Why Tattoos Usually Aren’t Worth It, Vol. 598,214

Do you have a tattoo? Odds are that it’s stupid. No really, it’s stupid. You’re going to grow up and have kids and they’re going to ask why you drew a skull with fire coming out its eyeholes on your leg, and you’re not going to have an answer that doesn’t make you look even dumber than before.

Marcin Gortat Leg Thing
(Is it really “sticking it to the man” if you ink yourself with a corporate logo and the company doesn’t even pay you?)

And then there’s the financial aspect of it all. Yes, the worst tattoos from a “get a job” standpoint are still the face tattoo (what the hell, seriously people) and the cursive name on the side of your neck (you might as well have written “I have gone to jail on assault charges” there). But for an NBA player, corporate logos can be just as damaging to the prospect of making more money. Marcin Gortat, ye of the Jumpman leg tattoo, we’re looking right at you.

Recall that during last year’s playoffs, Gortat caught some heat for having a Nike logo tattooed to himself mere inches from the Reeboks he was being paid to wear. Reebok asked him to cover the tattoo to protect the shoe company, to which he basically said, “you don’t pay me enough to do that.”

So if their previous, undisclosed deal wasn’t enough, per FANHOUSE, how about zero? Will zero work for you, Mr. Gortat?

When he refused their request, they canceled his modest shoe deal. So now he will be switching back to Nike, specifically the Vince Carter signature shoe.

Carter, the eight time All-Star who was traded to Orlando in June, already has given Gortat his blessing.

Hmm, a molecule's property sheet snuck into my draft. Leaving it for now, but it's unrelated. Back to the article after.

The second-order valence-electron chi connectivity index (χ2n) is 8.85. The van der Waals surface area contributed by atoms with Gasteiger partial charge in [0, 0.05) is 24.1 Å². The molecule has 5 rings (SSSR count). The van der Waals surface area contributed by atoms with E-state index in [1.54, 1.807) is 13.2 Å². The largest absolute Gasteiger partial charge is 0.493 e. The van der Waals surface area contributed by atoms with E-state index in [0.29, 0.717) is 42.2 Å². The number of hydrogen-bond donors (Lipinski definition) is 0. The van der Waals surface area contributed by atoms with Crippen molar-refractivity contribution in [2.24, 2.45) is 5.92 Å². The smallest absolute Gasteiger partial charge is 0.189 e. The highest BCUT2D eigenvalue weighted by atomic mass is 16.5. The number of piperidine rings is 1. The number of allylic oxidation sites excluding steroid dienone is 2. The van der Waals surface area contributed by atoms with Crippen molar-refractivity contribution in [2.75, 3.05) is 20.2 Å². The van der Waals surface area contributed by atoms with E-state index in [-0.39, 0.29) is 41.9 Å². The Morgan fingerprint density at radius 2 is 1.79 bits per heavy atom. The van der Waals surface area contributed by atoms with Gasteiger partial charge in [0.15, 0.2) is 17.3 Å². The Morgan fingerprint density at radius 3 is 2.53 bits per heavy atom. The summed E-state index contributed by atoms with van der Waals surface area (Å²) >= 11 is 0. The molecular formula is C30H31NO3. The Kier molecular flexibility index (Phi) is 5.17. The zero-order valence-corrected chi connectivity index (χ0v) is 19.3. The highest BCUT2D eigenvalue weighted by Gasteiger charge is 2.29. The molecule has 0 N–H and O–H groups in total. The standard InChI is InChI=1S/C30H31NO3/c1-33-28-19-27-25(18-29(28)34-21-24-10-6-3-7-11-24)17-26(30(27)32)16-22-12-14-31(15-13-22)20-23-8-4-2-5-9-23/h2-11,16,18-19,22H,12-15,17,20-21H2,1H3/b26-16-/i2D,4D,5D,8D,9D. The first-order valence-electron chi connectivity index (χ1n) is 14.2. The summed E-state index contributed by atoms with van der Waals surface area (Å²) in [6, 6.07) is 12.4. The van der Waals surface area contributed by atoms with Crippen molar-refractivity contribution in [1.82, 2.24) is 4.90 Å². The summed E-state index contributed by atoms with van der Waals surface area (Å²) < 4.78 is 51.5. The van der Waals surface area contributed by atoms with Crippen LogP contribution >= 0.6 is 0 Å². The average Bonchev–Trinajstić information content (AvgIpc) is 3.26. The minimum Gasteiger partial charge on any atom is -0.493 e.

“These are the best shoes on the planet,” said Gortat Monday from Poland, where he is training with his national team for the upcoming European Championships. “Reebok didn’t like my tattoo, so I’m back in the Vince Carter shoes I wore for four years before I came to the NBA. These were always my favorites.”

Well, of course! We have always been at war with Eastasia Reebok!

Look, people in the NBA get tattoos. It happens a lot. Usually, it’s under the auspices of “individuality” or something, which is a tacit admission that their own personalities are insufficient - but let’s not get too much into the drive-by psychology here.

But there’s nothing “individual” about a monolithic corporation’s logo, even if they do a superlative job of selling themselves. Oh, you like Nike? Is that so? Well, there’s tens of millions of people over there who also like it, so go over there and compare the fishhook holes in your lips and have a whee of a time. But it has nothing to do with individuality.

Even if Michael Jordan was a pretty badass player, which he was.